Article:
A man spent a year basically blind after he blinked once and couldn’t open his eyelids again.
Retired Robert Graham was saved by Botox injections but spent a year with a debilitating disability that he had no answers for.
The 67-year-old was walking out of a train station in Leeds one morning in April 2014 when he blinked in the sunshine. His eyes were suddenly glued shut.
Robert says: ‘It was a journey I’d made a thousand times before from my home to the office.
‘I walked into the main road outside the station, turned down the street and the sun was rising. Everything was completely normal.
‘I looked towards the sun, blinked into the light as anyone would and then it just hit me.
‘That was it. There was no pre-warning. My eyes just shut down. The eyelids absolutely wouldn’t open.’
Although he was basically blind, Robert recalls trying to ‘simply get on with things’, hoping it would be temporary.
Robert, who now lives at home in Bingley, ibuprofen alaxan fr West Yorkshire, with his wife Suzie, was still working as an accountant at this point. He played down what was happening out of fear and the hope it would go away.
Instead, he tried to force his eyes open manually or squint. A year passed like this before Robert, who always had and continues to have perfect vision, discovered he has blepharospasm.
There is no known cause or regular treatments for this sudden-onset condition where the muscles that close the eyes contract involuntarily.
What Robert experienced that day outside the station is known as a ‘shutdown’. After that, he couldn’t read, watch TV or drive. ‘It was truly debilitating,’ he added.
He initially thought it was the bright light, so he shoved his fingers into his eyes and pushed the lids open manually, so he could just about see enough to move into the shade.
He somehow managed to stumble to work, squinting his eyes open a fraction every now and again to see where he was going.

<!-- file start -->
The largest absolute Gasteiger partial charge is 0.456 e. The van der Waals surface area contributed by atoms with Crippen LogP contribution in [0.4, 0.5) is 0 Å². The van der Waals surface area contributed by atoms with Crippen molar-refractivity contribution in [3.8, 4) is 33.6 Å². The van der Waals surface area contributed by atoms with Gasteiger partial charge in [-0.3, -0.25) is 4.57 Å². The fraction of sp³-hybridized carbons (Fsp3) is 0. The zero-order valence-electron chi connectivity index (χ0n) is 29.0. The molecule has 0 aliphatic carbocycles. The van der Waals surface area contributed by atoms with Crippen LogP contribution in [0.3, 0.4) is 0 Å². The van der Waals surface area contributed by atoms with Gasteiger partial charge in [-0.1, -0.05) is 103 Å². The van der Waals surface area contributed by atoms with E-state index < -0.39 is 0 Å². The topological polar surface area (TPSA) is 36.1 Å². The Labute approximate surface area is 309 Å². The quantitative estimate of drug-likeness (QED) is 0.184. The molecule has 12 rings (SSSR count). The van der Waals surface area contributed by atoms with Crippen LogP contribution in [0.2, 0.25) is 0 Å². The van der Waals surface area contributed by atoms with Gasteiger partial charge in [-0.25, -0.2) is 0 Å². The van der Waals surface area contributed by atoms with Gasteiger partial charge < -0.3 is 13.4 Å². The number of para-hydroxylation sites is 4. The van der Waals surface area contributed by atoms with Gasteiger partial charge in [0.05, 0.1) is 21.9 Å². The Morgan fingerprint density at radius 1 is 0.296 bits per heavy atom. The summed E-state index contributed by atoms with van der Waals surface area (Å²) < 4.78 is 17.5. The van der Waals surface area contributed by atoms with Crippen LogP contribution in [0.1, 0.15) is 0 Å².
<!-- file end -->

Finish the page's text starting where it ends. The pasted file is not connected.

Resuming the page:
Finally in the office, he had to keep his eyes as his lids felt heavy and his eyes were watering.
He continues: ‘If I got up to walk across the office, even the stimulus of the wind moving across my eyeballs was enough to have another shutdown where I couldn’t open my eyes at all.
‘I had to keep forcing my eyes open for a very short space of time, seeing what was around me, then closing them again as I walked.
‘I repeated this same strange process to make my way home. But I didn’t let myself panic. I assumed it would go away.’
The next morning, it seemed it had. Until another shutdown came at 10am.
Robert made a visit to his doctor, who gave him eye drops. They didn’t work, so Robert adopted this ‘new normal’.
He’d walk with his eyes closed, opening them very briefly to get his bearings.
Luckily, he was winding down at work for his retirement, so most of his time was spent training a new team – something he could do with his eyes closed when necessary.
‘I didn’t want people to think I was being rude or was uninterested. If I needed to say something, I would briefly open my eyes.’
He also felt very self-conscious, adding: ‘I’m sure everyone at work thought I was quite mad.’
Robert bought numerous pairs of sunglasses and goggles to protect his eyes from any air movement, which seemed to trigger his eyelids to close.
This stopped working towards the end of the day when his eyes became more tired.
One day, Robert walked into a lamppost. ‘Which made me realise that I couldn’t continue with this bizarre routine,’ he says.
Professor Bernie Chang, a specialist at Optegra Eye Hospital in Bradford, diagnosed Robert with blepharospasm in March 2015 and suggested Botox (a procedure used cosmetically to reduce wrinkles) straight away.
Robert didn’t hesitate, adding: ‘At that point, I would have tried anything.’
The results were remarkable. Robert hasn’t had a complete shutdown since.
Every two to three months, Robert has 15-16 Botox injections into his eyelids and the area around his eyes.
He says: ‘I look no different before and after the treatment, as it’s not cosmetic.
‘I can still feel the condition. I feel a lot of pressure in my eyelids, almost like I’m always tired when I am not. But now, with the Botox in place, I can use other techniques to help open my eyes when they close.’
Blepharospasm still leaves Robert with irritating eye strain. Once an avid reader, now can’t read for more than half an hour – but he is largely functional.
He adds: ‘Thanks to Botox, rather than being a disability now, it is now more of a nuisance.’
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